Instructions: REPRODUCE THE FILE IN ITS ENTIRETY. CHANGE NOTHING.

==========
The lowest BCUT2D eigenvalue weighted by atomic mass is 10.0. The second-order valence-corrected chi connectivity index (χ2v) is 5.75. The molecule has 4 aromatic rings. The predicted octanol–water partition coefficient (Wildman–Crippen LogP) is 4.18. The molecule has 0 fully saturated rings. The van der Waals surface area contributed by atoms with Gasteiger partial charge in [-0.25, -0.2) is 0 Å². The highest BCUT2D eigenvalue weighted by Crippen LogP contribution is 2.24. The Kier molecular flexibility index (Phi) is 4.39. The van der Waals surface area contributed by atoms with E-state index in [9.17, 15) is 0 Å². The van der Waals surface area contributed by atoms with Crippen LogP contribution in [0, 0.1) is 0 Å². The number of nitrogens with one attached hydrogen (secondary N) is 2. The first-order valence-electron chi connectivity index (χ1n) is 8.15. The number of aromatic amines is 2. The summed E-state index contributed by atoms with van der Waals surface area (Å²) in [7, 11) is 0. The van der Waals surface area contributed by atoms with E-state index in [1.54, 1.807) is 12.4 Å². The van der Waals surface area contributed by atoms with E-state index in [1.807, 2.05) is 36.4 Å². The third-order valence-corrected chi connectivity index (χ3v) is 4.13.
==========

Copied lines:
The lowest BCUT2D eigenvalue weighted by atomic mass is 10.0. The second-order valence-corrected chi connectivity index (χ2v) is 5.75. The molecule has 4 aromatic rings. The predicted octanol–water partition coefficient (Wildman–Crippen LogP) is 4.18. The molecule has 0 fully saturated rings. The van der Waals surface area contributed by atoms with Gasteiger partial charge in [-0.25, -0.2) is 0 Å². The highest BCUT2D eigenvalue weighted by Crippen LogP contribution is 2.24. The Kier molecular flexibility index (Phi) is 4.39. The van der Waals surface area contributed by atoms with E-state index in [9.17, 15) is 0 Å². The van der Waals surface area contributed by atoms with Crippen LogP contribution in [0, 0.1) is 0 Å². The number of nitrogens with one attached hydrogen (secondary N) is 2. The first-order valence-electron chi connectivity index (χ1n) is 8.15. The number of aromatic amines is 2. The summed E-state index contributed by atoms with van der Waals surface area (Å²) in [7, 11) is 0. The van der Waals surface area contributed by atoms with E-state index in [1.54, 1.807) is 12.4 Å². The van der Waals surface area contributed by atoms with E-state index in [1.807, 2.05) is 36.4 Å². The third-order valence-corrected chi connectivity index (χ3v) is 4.13.